2%/hr). and ‗0‘ when the maximum has been reached. The change in color should be linear with time. it may be seen that there is a very rapid strength loss occurring in the first hour or so of baking. 27. we may write Fig. 36–38. where E is the color. . Ef was determined by measuring the color of samples baked for over 400 hr. where Ef = the color at infinitely long baking times. It was found. we may define the following parameter: Fig. and Eo = the original color. since the fabrics contain some moisture when placed in the oven. Figure 4 shows the plots of (1 – F) vs time for treated and untreated cotton and rayon. Et = the color at time ‗t‘. The value of F is ‗1‘ if there is no color change. and Eo is the original color. Finally. This phenomenon comes about because the color meter cannot detect small differences between large color changes. that the rate of color change did not remain linear with time. This is in keeping with the observation in Part I that the rates of decay appear to be independent of the source of the cellulose. where Et is the color at time ‗t‘. This phenomenon is not unexpected. Thus. 2. . 29. In order to avoid this problem. If [C] remains constant. a plot of (1 – F) vs time should be linear. however. 25. [O] the concentration of oxygen at the surface of the fabric. That the yellowing and darkening of cellulosic . but decreased as the fabric became darker. . 40) that moisture accelerates the rate of degradation. and it has been demonstrated in Part I (and see refs. and [C] the concentration of the cellulose moiety that causes the color change.is of interest to note that the decay rates for both the treated cotton and treated rayon cloths are almost identical (about 0. Of major interest is the fact that there is no apparent difference in the rate of color change for treated and untreated cloth.2 Color Change The assumption that the change in color of the fabrics would be affected only by some chemical species in the cellulose and oxygen allows us to write: Fig.3. then (because [O] is constant).

It should be noted that the result could also be ascribed to the fact that the cotton has a dense cuticle layer which the rayon lacks. Increased surface area would permit a more rapid diffusion of moisture from the fiber. moisture influences the reaction rate. as is likely. which might enhance the rate of reaction at the air/fiber interface if. et al41 who concluded that ―the yellowing tendency of [oxidized] cottons is found to depend solely on the aldehyde groups content. This effect may be due to the higher surface area of the finer rayon fibers compared to the cotton.material is not affected by an alkaline treatment indicates that the species which cause the change in color are not acids. we see that the initial rate of discoloration of the rayon is greater than that of cotton. the ketone and carboxyl groups having no appreciable influence. . 4. This result is in agreement with those of Albeck. Baking Time at 150°C for Cotton and Rayon Cloths. so that these phenomena may be due to a combination of surface area and cuticle.‖ Fig. while at times greater than 40 hr it is the same (about 0.3 units/hr). Normalized Color Change vs. Furthermore.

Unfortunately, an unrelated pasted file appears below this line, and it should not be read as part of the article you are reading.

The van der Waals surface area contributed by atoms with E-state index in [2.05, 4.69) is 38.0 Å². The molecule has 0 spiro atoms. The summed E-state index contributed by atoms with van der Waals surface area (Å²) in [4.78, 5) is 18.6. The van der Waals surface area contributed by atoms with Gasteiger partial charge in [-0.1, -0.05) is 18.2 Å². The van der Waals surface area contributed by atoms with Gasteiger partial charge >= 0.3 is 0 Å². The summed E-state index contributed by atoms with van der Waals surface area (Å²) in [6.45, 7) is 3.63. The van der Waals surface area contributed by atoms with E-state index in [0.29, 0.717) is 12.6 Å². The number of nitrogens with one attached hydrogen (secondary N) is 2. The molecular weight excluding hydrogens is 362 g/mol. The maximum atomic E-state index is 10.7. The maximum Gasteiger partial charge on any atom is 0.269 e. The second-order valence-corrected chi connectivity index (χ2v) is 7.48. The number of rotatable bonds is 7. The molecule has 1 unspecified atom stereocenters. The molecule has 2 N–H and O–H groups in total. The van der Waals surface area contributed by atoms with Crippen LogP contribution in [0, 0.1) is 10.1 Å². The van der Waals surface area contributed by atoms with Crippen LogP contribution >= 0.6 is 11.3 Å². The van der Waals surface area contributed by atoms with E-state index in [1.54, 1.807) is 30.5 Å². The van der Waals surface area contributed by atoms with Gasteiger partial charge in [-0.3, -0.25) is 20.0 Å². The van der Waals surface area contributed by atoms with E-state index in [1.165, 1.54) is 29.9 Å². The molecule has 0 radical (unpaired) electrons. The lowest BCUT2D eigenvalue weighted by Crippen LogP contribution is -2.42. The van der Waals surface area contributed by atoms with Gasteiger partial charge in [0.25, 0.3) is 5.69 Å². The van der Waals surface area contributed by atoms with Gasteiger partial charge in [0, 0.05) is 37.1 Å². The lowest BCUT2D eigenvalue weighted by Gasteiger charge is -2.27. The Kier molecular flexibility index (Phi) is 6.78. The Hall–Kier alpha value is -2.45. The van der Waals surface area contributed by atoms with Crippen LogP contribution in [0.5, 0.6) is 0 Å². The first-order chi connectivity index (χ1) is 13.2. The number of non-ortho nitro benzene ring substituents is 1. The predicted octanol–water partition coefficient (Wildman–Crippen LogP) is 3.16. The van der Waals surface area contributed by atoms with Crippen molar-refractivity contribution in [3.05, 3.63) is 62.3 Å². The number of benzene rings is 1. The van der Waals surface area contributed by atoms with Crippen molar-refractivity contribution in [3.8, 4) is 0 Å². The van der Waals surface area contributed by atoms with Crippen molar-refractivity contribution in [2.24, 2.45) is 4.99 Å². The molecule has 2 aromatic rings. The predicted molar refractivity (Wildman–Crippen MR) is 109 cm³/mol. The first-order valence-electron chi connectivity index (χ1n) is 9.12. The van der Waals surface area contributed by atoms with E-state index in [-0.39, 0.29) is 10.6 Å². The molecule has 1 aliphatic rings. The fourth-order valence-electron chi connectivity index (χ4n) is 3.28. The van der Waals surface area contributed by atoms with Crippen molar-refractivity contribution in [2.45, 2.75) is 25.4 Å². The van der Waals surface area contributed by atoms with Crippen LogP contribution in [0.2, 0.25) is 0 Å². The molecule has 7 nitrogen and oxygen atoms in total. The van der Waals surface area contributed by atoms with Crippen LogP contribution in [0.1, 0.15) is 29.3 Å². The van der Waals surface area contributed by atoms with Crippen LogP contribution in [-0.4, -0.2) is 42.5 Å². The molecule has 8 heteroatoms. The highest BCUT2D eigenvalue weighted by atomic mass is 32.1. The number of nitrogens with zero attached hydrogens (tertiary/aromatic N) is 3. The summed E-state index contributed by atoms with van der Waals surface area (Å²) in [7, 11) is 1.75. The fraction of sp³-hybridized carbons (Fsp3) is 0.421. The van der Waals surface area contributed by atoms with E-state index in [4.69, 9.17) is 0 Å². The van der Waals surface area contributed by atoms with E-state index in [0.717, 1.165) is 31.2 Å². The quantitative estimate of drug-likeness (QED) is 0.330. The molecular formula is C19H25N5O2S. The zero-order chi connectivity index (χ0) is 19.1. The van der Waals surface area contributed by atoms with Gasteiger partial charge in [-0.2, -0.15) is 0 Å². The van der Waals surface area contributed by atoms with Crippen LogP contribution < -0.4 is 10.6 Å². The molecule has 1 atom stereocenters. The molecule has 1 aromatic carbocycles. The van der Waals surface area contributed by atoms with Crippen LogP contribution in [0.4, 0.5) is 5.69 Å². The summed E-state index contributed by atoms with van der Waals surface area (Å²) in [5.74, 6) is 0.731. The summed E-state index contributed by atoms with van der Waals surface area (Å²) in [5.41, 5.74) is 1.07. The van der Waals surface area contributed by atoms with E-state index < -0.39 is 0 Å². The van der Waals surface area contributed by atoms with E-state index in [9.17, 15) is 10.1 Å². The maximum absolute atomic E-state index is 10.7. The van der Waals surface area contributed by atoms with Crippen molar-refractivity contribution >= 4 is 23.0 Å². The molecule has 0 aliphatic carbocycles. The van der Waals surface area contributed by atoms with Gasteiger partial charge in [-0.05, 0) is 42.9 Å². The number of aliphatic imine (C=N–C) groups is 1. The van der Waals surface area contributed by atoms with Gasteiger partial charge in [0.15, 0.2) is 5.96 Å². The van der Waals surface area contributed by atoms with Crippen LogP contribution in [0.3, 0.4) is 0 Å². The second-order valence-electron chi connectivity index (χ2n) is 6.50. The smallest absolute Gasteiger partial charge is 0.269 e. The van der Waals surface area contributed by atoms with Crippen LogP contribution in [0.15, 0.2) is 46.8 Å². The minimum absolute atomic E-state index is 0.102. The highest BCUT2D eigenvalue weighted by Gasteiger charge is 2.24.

‖ National Bureau of Standards Research Journal.J.Jones. Parts 1–7. Lucia Tang for her helpful suggestions. of this work. it may be concluded that rinsing new cellulosic textiles in a dilute calcium hydroxide solution enhances resistance to strength loss caused by thermal degradation by about a factor of 2. Permanence/Durability of the Book. 61 (1979).. and the Conservation Analytical Laboratory of the Smithsonian Institution and the University of Maryland for their support. Barrow Research Laboratory.I. Tang. W. M.B..2. V. REFERENCES Summarized descriptions of this research project have appeared in the Preprints of the American Institute for Conservation 1981 Meeting (Philadelphia). ―Changes in Properties of Papers After Treatment with Magnesium Bicarbonate Solution. Shaw.4 CONCLUSIONS FROM THE RESULTS of this work to date. Daniels. W. Wilson. 18. ACKNOWLEDGEMENTS THE AUTHOR WISHES to thank Mrs. Barrow.H.O'Leary.M. 1980. R. of the A.Golding. both financial and moral.Gear.J. R.McLaren and J. L. the darkening of cellulosic textiles appears to proceed through the formation of aldehydes rather than acids. 671 (1938). and M.N. 21. ―The Effects of Wash Water Quality on the Aging Characteristics of Paper.‖ Abstracts of the 178th Annual Meeting of the American Chemical Society. . but has little or no effect on the darkening of the fibers.. Richmond. pp. 37–45 and of the International Institute for Conservation 1982 Meeting (Washington). and that these results are independent of the source of the cellulose. In addition. W.C. Cambridge.. ―Aqueous Deacidification of Paper. pp.C.J. ―Effect of Filling and Sizing Materials on Stability of Book Papers.L.M. Va.A.‖ J. 96–99.‖ The Conservation of Library and Archival Materials and the Graphic Arts.K.